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Peter M. Norris and Arlindo M. da Silva

Abstract

General circulation models are unable to resolve subgrid-scale moisture variability and associated cloudiness and so must parameterize grid-scale cloud properties. This typically involves various empirical assumptions and a failure to capture the full range (synoptic, geographic, diurnal) of the subgrid-scale variability. A variational parameter estimation technique is employed to adjust empirical model cloud parameters in both space and time, in order to better represent assimilated International Satellite Cloud Climatology Project (ISCCP) cloud fraction and optical depth and Special Sensor Microwave Imager (SSM/I) liquid water path. The value of these adjustments is verified by much improved cloud radiative forcing and persistent improvement in cloud fraction forecasts.

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David P. Rogers, Xiaohua Yang, Peter M. Norris, Douglas W. Johnson, Gill M. Martin, Carl A. Friehe, and Bradford W. Berger

Abstract

The structure and evolution of the extratropical marine atmosphere boundary layer (MABL) depend largely on the variability of stratus and stratocumulus clouds. Stratus clouds are generally associated with a well-mixed MABL, whereas daytime observations of stratocumulus-topped boundary layers generally indicate that the cloud and subcloud layers are decoupled. In the Atlantic Stratocumulus Transition Experiment, aircraft measurements show a surface-based mixed layer separated from the base of the stratocumulus by a layer that is stable to dry turbulent mixing. This layer forms due to shortwave heating of the stratocumulus clouds. Cumulus clouds often develop in this transition layer and they play a fundamental role in the redistribution of heat in the decoupled stratcumulus-capped boundary layer. They are, however, very sensitive to small changes in the heat and moisture in the boundary layer and are generally transient features that depend directly on the surface sensible and latent heat fluxes. The cumulus contribute a bimodal drop-size distribution to the stratocumulus layer skewed to the smallest sizes but may contain many large drops. Clouds increase at night in response to the combined effect of convection, which can transport drops to the top of the MABL, and outgoing longwave radiation, which cools the boundary layer. The relationship between the cumulus clouds and the latent heat flux is complex. Small cumulus may enhance the flux, but as more water vapor is redistributed vertically by an increase in convective activity the latent heat flux decreases.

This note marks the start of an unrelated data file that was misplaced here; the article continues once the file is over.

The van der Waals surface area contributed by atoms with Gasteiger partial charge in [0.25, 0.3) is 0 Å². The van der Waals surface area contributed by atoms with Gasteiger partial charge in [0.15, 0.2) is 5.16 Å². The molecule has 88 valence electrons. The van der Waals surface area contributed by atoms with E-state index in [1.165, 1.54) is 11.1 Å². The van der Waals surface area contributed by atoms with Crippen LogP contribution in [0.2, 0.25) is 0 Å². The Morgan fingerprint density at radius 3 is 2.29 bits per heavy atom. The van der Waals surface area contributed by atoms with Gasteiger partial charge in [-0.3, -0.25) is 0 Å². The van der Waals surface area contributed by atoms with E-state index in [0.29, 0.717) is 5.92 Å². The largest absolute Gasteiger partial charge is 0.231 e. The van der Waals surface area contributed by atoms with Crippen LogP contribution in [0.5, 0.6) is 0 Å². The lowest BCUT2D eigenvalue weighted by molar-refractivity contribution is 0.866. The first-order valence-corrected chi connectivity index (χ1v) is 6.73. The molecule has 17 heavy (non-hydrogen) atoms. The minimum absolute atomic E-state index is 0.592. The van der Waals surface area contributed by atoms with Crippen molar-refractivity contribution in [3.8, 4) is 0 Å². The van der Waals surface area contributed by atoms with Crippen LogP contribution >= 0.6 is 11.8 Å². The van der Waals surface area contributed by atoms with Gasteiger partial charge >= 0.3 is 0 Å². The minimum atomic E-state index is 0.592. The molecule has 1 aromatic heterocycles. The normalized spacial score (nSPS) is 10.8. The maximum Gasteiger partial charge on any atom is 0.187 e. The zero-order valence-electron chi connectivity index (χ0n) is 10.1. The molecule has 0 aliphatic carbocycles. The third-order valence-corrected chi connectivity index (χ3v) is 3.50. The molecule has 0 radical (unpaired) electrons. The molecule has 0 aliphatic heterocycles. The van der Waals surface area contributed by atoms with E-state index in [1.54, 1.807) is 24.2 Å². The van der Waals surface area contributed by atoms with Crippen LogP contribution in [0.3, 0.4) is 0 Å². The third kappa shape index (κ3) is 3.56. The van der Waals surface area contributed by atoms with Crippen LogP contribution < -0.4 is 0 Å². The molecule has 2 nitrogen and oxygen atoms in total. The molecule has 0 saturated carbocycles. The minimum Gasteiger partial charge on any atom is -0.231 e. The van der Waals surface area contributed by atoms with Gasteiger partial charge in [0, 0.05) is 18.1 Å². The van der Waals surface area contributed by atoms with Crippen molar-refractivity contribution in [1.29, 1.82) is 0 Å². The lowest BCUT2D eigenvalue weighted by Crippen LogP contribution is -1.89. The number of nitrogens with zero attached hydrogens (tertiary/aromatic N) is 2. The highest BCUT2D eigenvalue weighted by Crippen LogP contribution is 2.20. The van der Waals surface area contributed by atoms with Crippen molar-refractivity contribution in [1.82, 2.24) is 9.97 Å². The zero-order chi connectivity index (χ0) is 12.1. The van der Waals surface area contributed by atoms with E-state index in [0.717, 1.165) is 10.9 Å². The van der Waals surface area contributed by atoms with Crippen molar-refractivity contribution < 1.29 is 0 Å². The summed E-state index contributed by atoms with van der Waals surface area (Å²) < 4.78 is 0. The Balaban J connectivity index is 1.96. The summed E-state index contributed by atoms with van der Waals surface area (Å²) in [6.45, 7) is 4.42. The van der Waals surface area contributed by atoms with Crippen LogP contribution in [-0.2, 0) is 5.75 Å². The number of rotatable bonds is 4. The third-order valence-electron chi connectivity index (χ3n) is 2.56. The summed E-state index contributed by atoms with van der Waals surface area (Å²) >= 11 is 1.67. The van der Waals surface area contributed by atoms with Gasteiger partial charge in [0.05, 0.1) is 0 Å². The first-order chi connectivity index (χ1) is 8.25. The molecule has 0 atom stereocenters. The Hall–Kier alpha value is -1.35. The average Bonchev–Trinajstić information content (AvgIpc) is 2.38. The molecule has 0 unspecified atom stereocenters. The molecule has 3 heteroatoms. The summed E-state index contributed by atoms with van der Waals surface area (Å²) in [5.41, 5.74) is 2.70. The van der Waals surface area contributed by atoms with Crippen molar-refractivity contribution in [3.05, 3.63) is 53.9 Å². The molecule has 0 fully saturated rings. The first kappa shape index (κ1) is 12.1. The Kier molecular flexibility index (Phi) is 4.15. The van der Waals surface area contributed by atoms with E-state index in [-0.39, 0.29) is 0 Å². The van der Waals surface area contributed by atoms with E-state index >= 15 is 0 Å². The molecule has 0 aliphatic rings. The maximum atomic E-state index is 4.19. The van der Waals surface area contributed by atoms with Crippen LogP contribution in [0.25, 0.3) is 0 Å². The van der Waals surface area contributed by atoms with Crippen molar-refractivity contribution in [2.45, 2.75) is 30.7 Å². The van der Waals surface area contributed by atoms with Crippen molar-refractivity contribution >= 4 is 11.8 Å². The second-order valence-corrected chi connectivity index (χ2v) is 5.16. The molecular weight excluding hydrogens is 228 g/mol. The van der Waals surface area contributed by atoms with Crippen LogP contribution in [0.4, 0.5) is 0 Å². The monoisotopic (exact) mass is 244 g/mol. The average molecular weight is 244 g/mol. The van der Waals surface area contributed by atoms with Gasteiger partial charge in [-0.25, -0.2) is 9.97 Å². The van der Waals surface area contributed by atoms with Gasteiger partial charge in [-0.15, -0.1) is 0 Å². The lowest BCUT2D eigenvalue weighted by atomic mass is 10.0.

This study illustrates the need for boundary-layer models to properly handle the occurrence of intermittent cumulus to predict the diurnal evolution of the stratocumulus-capped MABL.

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Ian M. Brooks, Margaret J. Yelland, Robert C. Upstill-Goddard, Philip D. Nightingale, Steve Archer, Eric d'Asaro, Rachael Beale, Cory Beatty, Byron Blomquist, A. Anthony Bloom, Barbara J. Brooks, John Cluderay, David Coles, John Dacey, Michael Degrandpre, Jo Dixon, William M. Drennan, Joseph Gabriele, Laura Goldson, Nick Hardman-Mountford, Martin K. Hill, Matt Horn, Ping-Chang Hsueh, Barry Huebert, Gerrit De Leeuw, Timothy G. Leighton, Malcolm Liddicoat, Justin J. N. Lingard, Craig Mcneil, James B. Mcquaid, Ben I. Moat, Gerald Moore, Craig Neill, Sarah J. Norris, Simon O'Doherty, Robin W. Pascal, John Prytherch, Mike Rebozo, Erik Sahlee, Matt Salter, Ute Schuster, Ingunn Skjelvan, Hans Slagter, Michael H. Smith, Paul D. Smith, Meric Srokosz, John A. Stephens, Peter K. Taylor, Maciej Telszewski, Roisin Walsh, Brian Ward, David K. Woolf, Dickon Young, and Henk Zemmelink

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Ian M. Brooks, Margaret J. Yelland, Robert C. Upstill-Goddard, Philip D. Nightingale, Steve Archer, Eric d'Asaro, Rachael Beale, Cory Beatty, Byron Blomquist, A. Anthony Bloom, Barbara J. Brooks, John Cluderay, David Coles, John Dacey, Michael DeGrandpre, Jo Dixon, William M. Drennan, Joseph Gabriele, Laura Goldson, Nick Hardman-Mountford, Martin K. Hill, Matt Horn, Ping-Chang Hsueh, Barry Huebert, Gerrit de Leeuw, Timothy G. Leighton, Malcolm Liddicoat, Justin J. N. Lingard, Craig McNeil, James B. McQuaid, Ben I. Moat, Gerald Moore, Craig Neill, Sarah J. Norris, Simon O'Doherty, Robin W. Pascal, John Prytherch, Mike Rebozo, Erik Sahlee, Matt Salter, Ute Schuster, Ingunn Skjelvan, Hans Slagter, Michael H. Smith, Paul D. Smith, Meric Srokosz, John A. Stephens, Peter K. Taylor, Maciej Telszewski, Roisin Walsh, Brian Ward, David K. Woolf, Dickon Young, and Henk Zemmelink

As part of the U.K. contribution to the international Surface Ocean-Lower Atmosphere Study, a series of three related projects—DOGEE, SEASAW, and HiWASE—undertook experimental studies of the processes controlling the physical exchange of gases and sea spray aerosol at the sea surface. The studies share a common goal: to reduce the high degree of uncertainty in current parameterization schemes. The wide variety of measurements made during the studies, which incorporated tracer and surfactant release experiments, included direct eddy correlation fluxes, detailed wave spectra, wind history, photographic retrievals of whitecap fraction, aerosolsize spectra and composition, surfactant concentration, and bubble populations in the ocean mixed layer. Measurements were made during three cruises in the northeast Atlantic on the RRS Discovery during 2006 and 2007; a fourth campaign has been making continuous measurements on the Norwegian weather ship Polarfront since September 2006. This paper provides an overview of the three projects and some of the highlights of the measurement campaigns.

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